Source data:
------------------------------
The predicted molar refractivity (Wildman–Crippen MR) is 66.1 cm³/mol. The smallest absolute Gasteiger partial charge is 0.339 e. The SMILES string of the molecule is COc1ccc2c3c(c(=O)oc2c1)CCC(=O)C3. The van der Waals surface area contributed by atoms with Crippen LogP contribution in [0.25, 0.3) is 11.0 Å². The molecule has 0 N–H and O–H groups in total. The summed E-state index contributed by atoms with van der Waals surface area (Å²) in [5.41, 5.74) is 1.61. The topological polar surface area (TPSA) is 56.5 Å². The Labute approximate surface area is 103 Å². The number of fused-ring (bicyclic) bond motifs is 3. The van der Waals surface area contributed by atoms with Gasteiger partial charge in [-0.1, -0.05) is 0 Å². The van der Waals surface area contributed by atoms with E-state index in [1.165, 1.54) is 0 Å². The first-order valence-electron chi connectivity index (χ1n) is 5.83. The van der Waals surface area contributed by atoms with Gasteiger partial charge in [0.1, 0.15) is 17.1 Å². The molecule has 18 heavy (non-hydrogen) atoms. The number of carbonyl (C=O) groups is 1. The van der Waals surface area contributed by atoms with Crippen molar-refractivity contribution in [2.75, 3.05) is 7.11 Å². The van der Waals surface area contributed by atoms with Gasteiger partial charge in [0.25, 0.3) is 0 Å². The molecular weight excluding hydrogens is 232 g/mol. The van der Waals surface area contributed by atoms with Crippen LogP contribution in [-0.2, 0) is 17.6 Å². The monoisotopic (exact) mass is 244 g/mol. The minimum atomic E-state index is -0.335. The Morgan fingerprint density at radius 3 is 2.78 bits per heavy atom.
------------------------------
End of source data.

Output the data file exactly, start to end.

The predicted molar refractivity (Wildman–Crippen MR) is 66.1 cm³/mol. The smallest absolute Gasteiger partial charge is 0.339 e. The SMILES string of the molecule is COc1ccc2c3c(c(=O)oc2c1)CCC(=O)C3. The van der Waals surface area contributed by atoms with Crippen LogP contribution in [0.25, 0.3) is 11.0 Å². The molecule has 0 N–H and O–H groups in total. The summed E-state index contributed by atoms with van der Waals surface area (Å²) in [5.41, 5.74) is 1.61. The topological polar surface area (TPSA) is 56.5 Å². The Labute approximate surface area is 103 Å². The number of fused-ring (bicyclic) bond motifs is 3. The van der Waals surface area contributed by atoms with Gasteiger partial charge in [-0.1, -0.05) is 0 Å². The van der Waals surface area contributed by atoms with E-state index in [1.165, 1.54) is 0 Å². The first-order valence-electron chi connectivity index (χ1n) is 5.83. The van der Waals surface area contributed by atoms with Gasteiger partial charge in [0.1, 0.15) is 17.1 Å². The molecule has 18 heavy (non-hydrogen) atoms. The number of carbonyl (C=O) groups is 1. The van der Waals surface area contributed by atoms with Crippen molar-refractivity contribution in [2.75, 3.05) is 7.11 Å². The van der Waals surface area contributed by atoms with Gasteiger partial charge in [0.25, 0.3) is 0 Å². The molecular weight excluding hydrogens is 232 g/mol. The van der Waals surface area contributed by atoms with Crippen LogP contribution in [-0.2, 0) is 17.6 Å². The monoisotopic (exact) mass is 244 g/mol. The minimum atomic E-state index is -0.335. The Morgan fingerprint density at radius 3 is 2.78 bits per heavy atom.